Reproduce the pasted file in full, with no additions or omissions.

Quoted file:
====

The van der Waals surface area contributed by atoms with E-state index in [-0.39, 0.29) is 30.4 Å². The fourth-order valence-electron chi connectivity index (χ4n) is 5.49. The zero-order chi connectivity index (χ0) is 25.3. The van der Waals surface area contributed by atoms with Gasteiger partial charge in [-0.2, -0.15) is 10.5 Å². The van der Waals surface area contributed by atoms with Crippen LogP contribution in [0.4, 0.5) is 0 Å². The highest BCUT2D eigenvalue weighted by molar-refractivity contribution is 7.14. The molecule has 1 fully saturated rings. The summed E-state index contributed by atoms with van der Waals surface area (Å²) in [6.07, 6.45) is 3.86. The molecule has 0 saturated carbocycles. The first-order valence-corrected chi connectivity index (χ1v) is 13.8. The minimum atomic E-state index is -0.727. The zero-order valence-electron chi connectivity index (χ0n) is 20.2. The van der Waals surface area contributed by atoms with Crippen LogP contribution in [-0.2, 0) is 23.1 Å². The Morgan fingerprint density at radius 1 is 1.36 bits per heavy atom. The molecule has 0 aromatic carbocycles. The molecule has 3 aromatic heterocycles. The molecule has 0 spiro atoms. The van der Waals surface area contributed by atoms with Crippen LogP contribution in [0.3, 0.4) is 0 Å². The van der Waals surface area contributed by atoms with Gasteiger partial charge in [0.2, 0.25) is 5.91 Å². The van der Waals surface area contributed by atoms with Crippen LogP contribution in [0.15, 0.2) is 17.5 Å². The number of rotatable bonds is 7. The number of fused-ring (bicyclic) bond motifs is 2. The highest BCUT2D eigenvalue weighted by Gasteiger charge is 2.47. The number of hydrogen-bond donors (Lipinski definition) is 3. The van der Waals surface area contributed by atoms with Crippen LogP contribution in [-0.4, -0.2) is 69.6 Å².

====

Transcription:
The van der Waals surface area contributed by atoms with E-state index in [-0.39, 0.29) is 30.4 Å². The fourth-order valence-electron chi connectivity index (χ4n) is 5.49. The zero-order chi connectivity index (χ0) is 25.3. The van der Waals surface area contributed by atoms with Gasteiger partial charge in [-0.2, -0.15) is 10.5 Å². The van der Waals surface area contributed by atoms with Crippen LogP contribution in [0.4, 0.5) is 0 Å². The highest BCUT2D eigenvalue weighted by molar-refractivity contribution is 7.14. The molecule has 1 fully saturated rings. The summed E-state index contributed by atoms with van der Waals surface area (Å²) in [6.07, 6.45) is 3.86. The molecule has 0 saturated carbocycles. The first-order valence-corrected chi connectivity index (χ1v) is 13.8. The minimum atomic E-state index is -0.727. The zero-order valence-electron chi connectivity index (χ0n) is 20.2. The van der Waals surface area contributed by atoms with Crippen LogP contribution in [-0.2, 0) is 23.1 Å². The Morgan fingerprint density at radius 1 is 1.36 bits per heavy atom. The molecule has 0 aromatic carbocycles. The molecule has 3 aromatic heterocycles. The molecule has 0 spiro atoms. The van der Waals surface area contributed by atoms with Crippen LogP contribution in [0.3, 0.4) is 0 Å². The van der Waals surface area contributed by atoms with Gasteiger partial charge in [0.2, 0.25) is 5.91 Å². The van der Waals surface area contributed by atoms with Crippen LogP contribution in [0.15, 0.2) is 17.5 Å². The number of rotatable bonds is 7. The number of fused-ring (bicyclic) bond motifs is 2. The highest BCUT2D eigenvalue weighted by Gasteiger charge is 2.47. The number of hydrogen-bond donors (Lipinski definition) is 3. The van der Waals surface area contributed by atoms with Crippen LogP contribution in [-0.4, -0.2) is 69.6 Å².